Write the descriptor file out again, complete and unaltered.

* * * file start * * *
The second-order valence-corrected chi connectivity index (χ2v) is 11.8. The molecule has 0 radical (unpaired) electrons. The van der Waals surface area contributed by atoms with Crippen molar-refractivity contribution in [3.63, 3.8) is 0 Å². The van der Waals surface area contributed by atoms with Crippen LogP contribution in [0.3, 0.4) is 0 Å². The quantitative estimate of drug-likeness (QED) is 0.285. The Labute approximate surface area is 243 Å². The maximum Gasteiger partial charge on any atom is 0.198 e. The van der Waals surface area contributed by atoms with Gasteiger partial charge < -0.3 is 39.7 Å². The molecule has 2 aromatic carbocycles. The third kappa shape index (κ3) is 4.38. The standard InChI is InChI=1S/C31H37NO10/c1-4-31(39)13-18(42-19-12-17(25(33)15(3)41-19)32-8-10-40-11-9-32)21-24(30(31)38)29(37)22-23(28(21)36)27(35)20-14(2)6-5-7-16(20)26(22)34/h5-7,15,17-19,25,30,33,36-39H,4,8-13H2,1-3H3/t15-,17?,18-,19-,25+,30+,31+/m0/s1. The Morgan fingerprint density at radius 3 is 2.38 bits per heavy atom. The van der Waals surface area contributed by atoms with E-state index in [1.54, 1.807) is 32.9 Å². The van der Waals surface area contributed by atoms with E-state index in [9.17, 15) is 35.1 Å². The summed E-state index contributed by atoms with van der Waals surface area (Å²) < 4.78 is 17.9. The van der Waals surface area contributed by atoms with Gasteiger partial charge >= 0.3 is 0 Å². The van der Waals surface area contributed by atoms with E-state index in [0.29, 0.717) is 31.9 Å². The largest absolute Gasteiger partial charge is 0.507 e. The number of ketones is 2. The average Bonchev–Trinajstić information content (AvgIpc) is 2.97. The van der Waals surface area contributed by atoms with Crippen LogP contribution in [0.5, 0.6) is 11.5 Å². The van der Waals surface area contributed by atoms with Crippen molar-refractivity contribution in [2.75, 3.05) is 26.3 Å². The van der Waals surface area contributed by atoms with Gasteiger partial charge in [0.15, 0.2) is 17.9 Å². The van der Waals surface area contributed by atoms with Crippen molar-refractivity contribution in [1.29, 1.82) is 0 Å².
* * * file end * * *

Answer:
The second-order valence-corrected chi connectivity index (χ2v) is 11.8. The molecule has 0 radical (unpaired) electrons. The van der Waals surface area contributed by atoms with Crippen molar-refractivity contribution in [3.63, 3.8) is 0 Å². The van der Waals surface area contributed by atoms with Crippen LogP contribution in [0.3, 0.4) is 0 Å². The quantitative estimate of drug-likeness (QED) is 0.285. The Labute approximate surface area is 243 Å². The maximum Gasteiger partial charge on any atom is 0.198 e. The van der Waals surface area contributed by atoms with Gasteiger partial charge < -0.3 is 39.7 Å². The molecule has 2 aromatic carbocycles. The third kappa shape index (κ3) is 4.38. The standard InChI is InChI=1S/C31H37NO10/c1-4-31(39)13-18(42-19-12-17(25(33)15(3)41-19)32-8-10-40-11-9-32)21-24(30(31)38)29(37)22-23(28(21)36)27(35)20-14(2)6-5-7-16(20)26(22)34/h5-7,15,17-19,25,30,33,36-39H,4,8-13H2,1-3H3/t15-,17?,18-,19-,25+,30+,31+/m0/s1. The Morgan fingerprint density at radius 3 is 2.38 bits per heavy atom. The van der Waals surface area contributed by atoms with E-state index in [1.54, 1.807) is 32.9 Å². The van der Waals surface area contributed by atoms with E-state index in [9.17, 15) is 35.1 Å². The summed E-state index contributed by atoms with van der Waals surface area (Å²) < 4.78 is 17.9. The van der Waals surface area contributed by atoms with Gasteiger partial charge >= 0.3 is 0 Å². The van der Waals surface area contributed by atoms with E-state index in [0.29, 0.717) is 31.9 Å². The largest absolute Gasteiger partial charge is 0.507 e. The number of ketones is 2. The average Bonchev–Trinajstić information content (AvgIpc) is 2.97. The van der Waals surface area contributed by atoms with Crippen LogP contribution in [0.5, 0.6) is 11.5 Å². The van der Waals surface area contributed by atoms with Crippen molar-refractivity contribution in [2.75, 3.05) is 26.3 Å². The van der Waals surface area contributed by atoms with Gasteiger partial charge in [0.15, 0.2) is 17.9 Å². The van der Waals surface area contributed by atoms with Crippen molar-refractivity contribution in [1.29, 1.82) is 0 Å².